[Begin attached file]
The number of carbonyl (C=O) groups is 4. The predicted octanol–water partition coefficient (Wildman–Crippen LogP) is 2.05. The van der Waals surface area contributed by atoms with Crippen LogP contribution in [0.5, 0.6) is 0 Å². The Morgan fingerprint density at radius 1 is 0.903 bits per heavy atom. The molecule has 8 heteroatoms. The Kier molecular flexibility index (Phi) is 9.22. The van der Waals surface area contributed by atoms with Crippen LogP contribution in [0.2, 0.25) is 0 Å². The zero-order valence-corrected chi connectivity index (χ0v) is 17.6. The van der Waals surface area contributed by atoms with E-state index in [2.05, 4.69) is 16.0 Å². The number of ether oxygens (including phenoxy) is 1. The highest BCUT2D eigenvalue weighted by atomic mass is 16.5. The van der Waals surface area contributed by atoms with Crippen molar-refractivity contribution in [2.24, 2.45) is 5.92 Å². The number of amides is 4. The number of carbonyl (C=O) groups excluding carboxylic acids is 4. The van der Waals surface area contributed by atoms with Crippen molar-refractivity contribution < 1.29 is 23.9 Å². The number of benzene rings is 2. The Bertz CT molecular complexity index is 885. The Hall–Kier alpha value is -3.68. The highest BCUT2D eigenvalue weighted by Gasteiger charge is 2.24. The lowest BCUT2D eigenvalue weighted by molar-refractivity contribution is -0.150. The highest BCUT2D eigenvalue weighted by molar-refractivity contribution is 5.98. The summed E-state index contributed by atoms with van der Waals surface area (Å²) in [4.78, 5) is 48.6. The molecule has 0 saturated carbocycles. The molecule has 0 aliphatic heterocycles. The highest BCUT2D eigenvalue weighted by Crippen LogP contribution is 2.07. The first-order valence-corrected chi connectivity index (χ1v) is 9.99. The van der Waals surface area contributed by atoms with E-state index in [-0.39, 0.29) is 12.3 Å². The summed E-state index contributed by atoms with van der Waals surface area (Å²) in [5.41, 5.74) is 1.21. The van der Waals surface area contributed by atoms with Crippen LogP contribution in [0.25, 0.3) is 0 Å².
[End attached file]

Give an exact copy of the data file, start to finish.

The number of carbonyl (C=O) groups is 4. The predicted octanol–water partition coefficient (Wildman–Crippen LogP) is 2.05. The van der Waals surface area contributed by atoms with Crippen LogP contribution in [0.5, 0.6) is 0 Å². The Morgan fingerprint density at radius 1 is 0.903 bits per heavy atom. The molecule has 8 heteroatoms. The Kier molecular flexibility index (Phi) is 9.22. The van der Waals surface area contributed by atoms with Crippen LogP contribution in [0.2, 0.25) is 0 Å². The zero-order valence-corrected chi connectivity index (χ0v) is 17.6. The van der Waals surface area contributed by atoms with E-state index in [2.05, 4.69) is 16.0 Å². The number of ether oxygens (including phenoxy) is 1. The highest BCUT2D eigenvalue weighted by atomic mass is 16.5. The van der Waals surface area contributed by atoms with Crippen molar-refractivity contribution in [2.24, 2.45) is 5.92 Å². The number of amides is 4. The number of carbonyl (C=O) groups excluding carboxylic acids is 4. The van der Waals surface area contributed by atoms with Crippen molar-refractivity contribution < 1.29 is 23.9 Å². The number of benzene rings is 2. The Bertz CT molecular complexity index is 885. The Hall–Kier alpha value is -3.68. The highest BCUT2D eigenvalue weighted by Gasteiger charge is 2.24. The lowest BCUT2D eigenvalue weighted by molar-refractivity contribution is -0.150. The highest BCUT2D eigenvalue weighted by molar-refractivity contribution is 5.98. The summed E-state index contributed by atoms with van der Waals surface area (Å²) in [4.78, 5) is 48.6. The molecule has 0 saturated carbocycles. The molecule has 0 aliphatic heterocycles. The highest BCUT2D eigenvalue weighted by Crippen LogP contribution is 2.07. The first-order valence-corrected chi connectivity index (χ1v) is 9.99. The van der Waals surface area contributed by atoms with E-state index in [-0.39, 0.29) is 12.3 Å². The summed E-state index contributed by atoms with van der Waals surface area (Å²) in [5.41, 5.74) is 1.21. The van der Waals surface area contributed by atoms with Crippen LogP contribution in [0.25, 0.3) is 0 Å².